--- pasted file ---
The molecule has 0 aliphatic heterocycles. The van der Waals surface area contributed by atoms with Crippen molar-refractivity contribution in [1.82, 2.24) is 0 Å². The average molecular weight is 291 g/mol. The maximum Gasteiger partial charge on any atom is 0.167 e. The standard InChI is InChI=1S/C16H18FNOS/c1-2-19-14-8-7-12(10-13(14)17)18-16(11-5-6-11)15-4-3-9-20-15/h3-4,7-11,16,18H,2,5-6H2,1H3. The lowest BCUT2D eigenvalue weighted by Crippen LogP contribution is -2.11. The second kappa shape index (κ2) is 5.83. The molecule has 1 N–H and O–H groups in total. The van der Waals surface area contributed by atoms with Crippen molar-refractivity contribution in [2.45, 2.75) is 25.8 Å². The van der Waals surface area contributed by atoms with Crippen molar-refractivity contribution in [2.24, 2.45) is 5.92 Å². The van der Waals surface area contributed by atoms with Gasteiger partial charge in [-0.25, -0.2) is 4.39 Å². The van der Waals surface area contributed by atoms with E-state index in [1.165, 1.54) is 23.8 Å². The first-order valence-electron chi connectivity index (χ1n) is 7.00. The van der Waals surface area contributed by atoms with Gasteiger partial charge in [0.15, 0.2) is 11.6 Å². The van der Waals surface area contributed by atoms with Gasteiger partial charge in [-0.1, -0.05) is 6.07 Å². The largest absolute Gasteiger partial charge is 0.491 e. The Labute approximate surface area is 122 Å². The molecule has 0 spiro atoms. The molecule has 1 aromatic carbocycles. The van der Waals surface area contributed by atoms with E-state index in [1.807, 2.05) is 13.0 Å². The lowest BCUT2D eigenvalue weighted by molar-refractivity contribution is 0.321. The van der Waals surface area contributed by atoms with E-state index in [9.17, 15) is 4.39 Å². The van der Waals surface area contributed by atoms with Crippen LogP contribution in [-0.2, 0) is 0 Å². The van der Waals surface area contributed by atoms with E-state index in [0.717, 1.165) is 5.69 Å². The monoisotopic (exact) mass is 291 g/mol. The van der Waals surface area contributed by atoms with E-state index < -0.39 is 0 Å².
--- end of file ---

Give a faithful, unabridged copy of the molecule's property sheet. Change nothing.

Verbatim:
The molecule has 0 aliphatic heterocycles. The van der Waals surface area contributed by atoms with Crippen molar-refractivity contribution in [1.82, 2.24) is 0 Å². The average molecular weight is 291 g/mol. The maximum Gasteiger partial charge on any atom is 0.167 e. The standard InChI is InChI=1S/C16H18FNOS/c1-2-19-14-8-7-12(10-13(14)17)18-16(11-5-6-11)15-4-3-9-20-15/h3-4,7-11,16,18H,2,5-6H2,1H3. The lowest BCUT2D eigenvalue weighted by Crippen LogP contribution is -2.11. The second kappa shape index (κ2) is 5.83. The molecule has 1 N–H and O–H groups in total. The van der Waals surface area contributed by atoms with Crippen molar-refractivity contribution in [2.45, 2.75) is 25.8 Å². The van der Waals surface area contributed by atoms with Crippen molar-refractivity contribution in [2.24, 2.45) is 5.92 Å². The van der Waals surface area contributed by atoms with Gasteiger partial charge in [-0.25, -0.2) is 4.39 Å². The van der Waals surface area contributed by atoms with E-state index in [1.165, 1.54) is 23.8 Å². The first-order valence-electron chi connectivity index (χ1n) is 7.00. The van der Waals surface area contributed by atoms with Gasteiger partial charge in [0.15, 0.2) is 11.6 Å². The van der Waals surface area contributed by atoms with Gasteiger partial charge in [-0.1, -0.05) is 6.07 Å². The largest absolute Gasteiger partial charge is 0.491 e. The Labute approximate surface area is 122 Å². The molecule has 0 spiro atoms. The molecule has 1 aromatic carbocycles. The van der Waals surface area contributed by atoms with E-state index in [1.807, 2.05) is 13.0 Å². The lowest BCUT2D eigenvalue weighted by molar-refractivity contribution is 0.321. The van der Waals surface area contributed by atoms with E-state index in [9.17, 15) is 4.39 Å². The van der Waals surface area contributed by atoms with Crippen LogP contribution in [-0.2, 0) is 0 Å². The van der Waals surface area contributed by atoms with E-state index in [0.717, 1.165) is 5.69 Å². The monoisotopic (exact) mass is 291 g/mol. The van der Waals surface area contributed by atoms with E-state index < -0.39 is 0 Å².